Validity of the Neck Disability Index and Neck Pain and Disability Scale for measuring disability associated with chronic, non traumatic neck pain
Neck pain has a lifetime prevalence of about 70% in the general population. Although acute neck pain often resolves, about 19% of the population may suffer from chronic neck pain at any given time. Measurement of the impact of neck pain on the sufferer presents a challenge due to the variability between patients in pain intensity, and the effect of the disorder on physical and psychological functions. Measures of pain intensity and tissue sensitivity have been used to quantify the sensory dimension of neck pain disorders, while range of motion and muscle function has been used to measure impairments of physical function. However, recent recommendations place greater emphasis on functional status and quality of life more broadly, in the evaluation of neck pain disorders.
Measurement of function has been a developing theme in neck pain research as this shifts the focus away from signs and symptoms towards the specific effects of the symptoms on patient function. In relation to neck pain, this includes neck function, physical function more generally, and psychological function. A range of neck pain specific questionnaires have been developed for this purpose, and have been incorporated into recent clinical studies. The value of questionnaires is dependent on a range of factors but of primary importance is the validity, particularly in relation to construct and content. A recent review of neck pain specific questionnaires concluded that most have not been extensively validated, and recommended a comparative study to better define the psychometric properties of the commonly used instruments.
The Neck Disability Index is the most commonly used questionnaire for the measurement of neck pain disability. It was originally developed to evaluate the activities of daily living in patients with disabling neck pain, particularly that resulting from whiplash trauma. The Neck Disability Index includes 10 questions of which 7 examine functional activities, 2 ask about symptoms and the final question considers concentration. The Neck Pain and Disability Scale was developed to provide clinicians with a tool to assess the multi dimensional effects of the neck pain disorder. The scale consists of 20 questions relating to 4 domains (neck function, pain intensity, emotion/cognition and activities of daily living) which look at the effects of the neck pain disorder on patients’ physical and emotional functions. The potential limitation of these questionnaires, and others with fixed questions, is that they constrain the scope of the evaluation to the specific issues included. Therefore, the questionnaire may include questions not relevant to some patients, and may not include issues of importance.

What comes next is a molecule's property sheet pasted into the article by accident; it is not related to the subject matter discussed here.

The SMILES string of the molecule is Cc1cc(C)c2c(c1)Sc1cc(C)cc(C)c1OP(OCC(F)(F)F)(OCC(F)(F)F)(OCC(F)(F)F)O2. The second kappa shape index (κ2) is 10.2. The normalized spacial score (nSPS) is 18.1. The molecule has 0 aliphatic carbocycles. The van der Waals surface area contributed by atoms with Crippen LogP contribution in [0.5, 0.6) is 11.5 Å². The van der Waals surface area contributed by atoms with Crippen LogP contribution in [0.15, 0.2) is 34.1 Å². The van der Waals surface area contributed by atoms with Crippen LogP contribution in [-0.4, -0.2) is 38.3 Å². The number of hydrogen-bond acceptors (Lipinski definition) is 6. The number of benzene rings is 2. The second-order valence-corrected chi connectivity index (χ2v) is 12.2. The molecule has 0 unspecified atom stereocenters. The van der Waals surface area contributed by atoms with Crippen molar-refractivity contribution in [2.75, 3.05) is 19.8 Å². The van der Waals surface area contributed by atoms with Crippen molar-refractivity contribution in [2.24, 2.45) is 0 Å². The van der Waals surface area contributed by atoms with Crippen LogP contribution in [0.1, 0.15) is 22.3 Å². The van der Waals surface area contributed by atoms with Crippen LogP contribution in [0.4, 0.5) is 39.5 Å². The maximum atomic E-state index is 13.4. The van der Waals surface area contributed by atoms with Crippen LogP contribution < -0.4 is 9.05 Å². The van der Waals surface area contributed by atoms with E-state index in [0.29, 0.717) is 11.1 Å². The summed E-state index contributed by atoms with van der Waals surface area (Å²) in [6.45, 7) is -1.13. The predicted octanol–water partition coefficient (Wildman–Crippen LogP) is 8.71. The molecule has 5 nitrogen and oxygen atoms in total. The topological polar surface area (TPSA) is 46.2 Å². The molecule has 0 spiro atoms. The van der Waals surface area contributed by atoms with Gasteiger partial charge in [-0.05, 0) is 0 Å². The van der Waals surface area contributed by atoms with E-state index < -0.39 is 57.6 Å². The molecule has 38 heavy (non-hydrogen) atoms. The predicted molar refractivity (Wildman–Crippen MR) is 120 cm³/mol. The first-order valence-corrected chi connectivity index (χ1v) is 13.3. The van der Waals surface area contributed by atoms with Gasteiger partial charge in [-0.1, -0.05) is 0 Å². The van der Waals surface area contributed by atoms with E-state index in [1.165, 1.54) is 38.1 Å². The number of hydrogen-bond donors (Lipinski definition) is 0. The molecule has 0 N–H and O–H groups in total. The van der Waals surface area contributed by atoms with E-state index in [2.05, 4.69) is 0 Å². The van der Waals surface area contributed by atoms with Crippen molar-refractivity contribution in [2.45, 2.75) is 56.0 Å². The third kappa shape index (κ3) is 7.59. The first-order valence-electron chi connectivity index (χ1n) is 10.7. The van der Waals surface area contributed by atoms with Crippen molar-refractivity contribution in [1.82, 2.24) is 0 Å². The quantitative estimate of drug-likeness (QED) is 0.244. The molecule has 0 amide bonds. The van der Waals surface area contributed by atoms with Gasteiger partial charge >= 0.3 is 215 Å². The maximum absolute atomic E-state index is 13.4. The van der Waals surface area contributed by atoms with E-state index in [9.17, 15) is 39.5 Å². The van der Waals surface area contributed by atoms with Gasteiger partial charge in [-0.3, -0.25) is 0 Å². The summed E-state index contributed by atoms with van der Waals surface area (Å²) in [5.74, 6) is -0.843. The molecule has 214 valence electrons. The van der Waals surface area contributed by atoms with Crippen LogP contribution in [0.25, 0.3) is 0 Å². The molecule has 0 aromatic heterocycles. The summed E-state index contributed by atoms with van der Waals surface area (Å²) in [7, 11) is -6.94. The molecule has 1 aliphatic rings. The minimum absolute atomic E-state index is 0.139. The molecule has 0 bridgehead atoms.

An alternative to the fixed-item questionnaire are the patient specific techniques which require patients to generate their own, possibly unique, set of problems or items. The patient specific methods offer the advantage of identifying the problems or issues relevant to each individual, and are therefore consistent with the approach to patient evaluation commonly employed in clinical practice. Two patient specific techniques which have been used to evaluate neck pain are the Problem Elicitation Technique and the Patient Specific Functional Scale. The disadvantage of this approach, particularly in research, is that without standardisation of content, the scale is different for each patient. The level of statistical correlation between patient specific scales and fixed-item questionnaires has been found to be only moderate.